New York Times publisher Arthur Sulzberger says a successor will be chosen within two years.
He said Monday in a “State of The Times” speech to employees that the board, senior management and family trustees would be involved in choosing a deputy publisher. Sulzberger is 64.
Like other newspapers, The New York Times Co. has suffered from the decline of print ads during Sulzberger’s tenure, as readers migrate online. But the company has managed to grow its online circulation, and now has more than 1 million digital-only subscribers. It has set a goal of doubling its digital revenue, to $800 million, by 2020.
Sulzberger has been publisher since 1992, when he was 40. “I’ve hit my mid-sixties, so it should come as no surprise that the task of choosing my successor has begun,” he said Monday.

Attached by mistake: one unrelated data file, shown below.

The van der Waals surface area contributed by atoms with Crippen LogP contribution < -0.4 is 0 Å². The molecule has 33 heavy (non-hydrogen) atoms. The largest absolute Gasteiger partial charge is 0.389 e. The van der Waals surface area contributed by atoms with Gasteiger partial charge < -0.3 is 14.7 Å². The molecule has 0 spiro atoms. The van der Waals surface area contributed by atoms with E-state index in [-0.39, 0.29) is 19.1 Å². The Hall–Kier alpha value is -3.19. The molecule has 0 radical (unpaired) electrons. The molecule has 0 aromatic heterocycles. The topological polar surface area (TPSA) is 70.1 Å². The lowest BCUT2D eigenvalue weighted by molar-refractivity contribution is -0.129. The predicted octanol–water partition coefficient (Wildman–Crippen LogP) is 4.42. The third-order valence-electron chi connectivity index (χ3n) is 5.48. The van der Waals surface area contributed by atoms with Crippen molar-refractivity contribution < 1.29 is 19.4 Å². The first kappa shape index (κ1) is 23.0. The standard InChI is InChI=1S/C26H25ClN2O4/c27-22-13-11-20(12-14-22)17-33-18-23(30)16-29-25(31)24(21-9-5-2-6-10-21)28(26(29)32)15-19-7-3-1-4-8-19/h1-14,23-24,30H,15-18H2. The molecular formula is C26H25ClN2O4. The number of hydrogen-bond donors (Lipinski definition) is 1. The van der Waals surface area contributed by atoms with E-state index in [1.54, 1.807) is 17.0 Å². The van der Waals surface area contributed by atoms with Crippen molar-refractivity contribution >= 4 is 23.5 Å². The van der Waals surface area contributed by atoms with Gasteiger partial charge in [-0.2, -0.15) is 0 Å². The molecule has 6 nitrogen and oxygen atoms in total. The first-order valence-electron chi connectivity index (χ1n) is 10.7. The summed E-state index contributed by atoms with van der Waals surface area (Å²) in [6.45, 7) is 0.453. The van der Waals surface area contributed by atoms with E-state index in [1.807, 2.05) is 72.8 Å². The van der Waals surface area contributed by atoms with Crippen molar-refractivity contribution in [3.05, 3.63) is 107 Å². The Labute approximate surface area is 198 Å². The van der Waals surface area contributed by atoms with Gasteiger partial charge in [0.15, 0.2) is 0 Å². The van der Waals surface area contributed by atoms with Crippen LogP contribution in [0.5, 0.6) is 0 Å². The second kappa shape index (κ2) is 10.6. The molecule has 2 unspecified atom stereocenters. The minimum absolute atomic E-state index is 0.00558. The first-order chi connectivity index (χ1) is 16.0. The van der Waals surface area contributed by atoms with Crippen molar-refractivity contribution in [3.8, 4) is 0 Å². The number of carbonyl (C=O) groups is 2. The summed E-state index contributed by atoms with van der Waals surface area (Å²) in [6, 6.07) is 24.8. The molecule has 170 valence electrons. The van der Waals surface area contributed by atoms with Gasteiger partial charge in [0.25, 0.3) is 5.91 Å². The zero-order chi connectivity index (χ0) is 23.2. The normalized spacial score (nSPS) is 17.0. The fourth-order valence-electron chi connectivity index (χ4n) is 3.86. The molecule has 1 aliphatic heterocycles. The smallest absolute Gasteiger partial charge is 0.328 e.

He took over from his father, and the next publisher is also expected to come from the family.
New York Magazine in August reported that Sulzberger’s son, Arthur Gregg Sulzberger; his nephew David Perpich; and Sam Dolnick, the son of his cousin, were in the running to succeed him.
Sulzberger said in his speech Monday that six members of the fifth generation of the family worked for the company, and “each is actively engaged in initiatives that are tied to our future.”
The influential paper is controlled by the family through a special class of shares. Sulzberger’s great-grandfather Adolf Ochs took over The Times in 1896.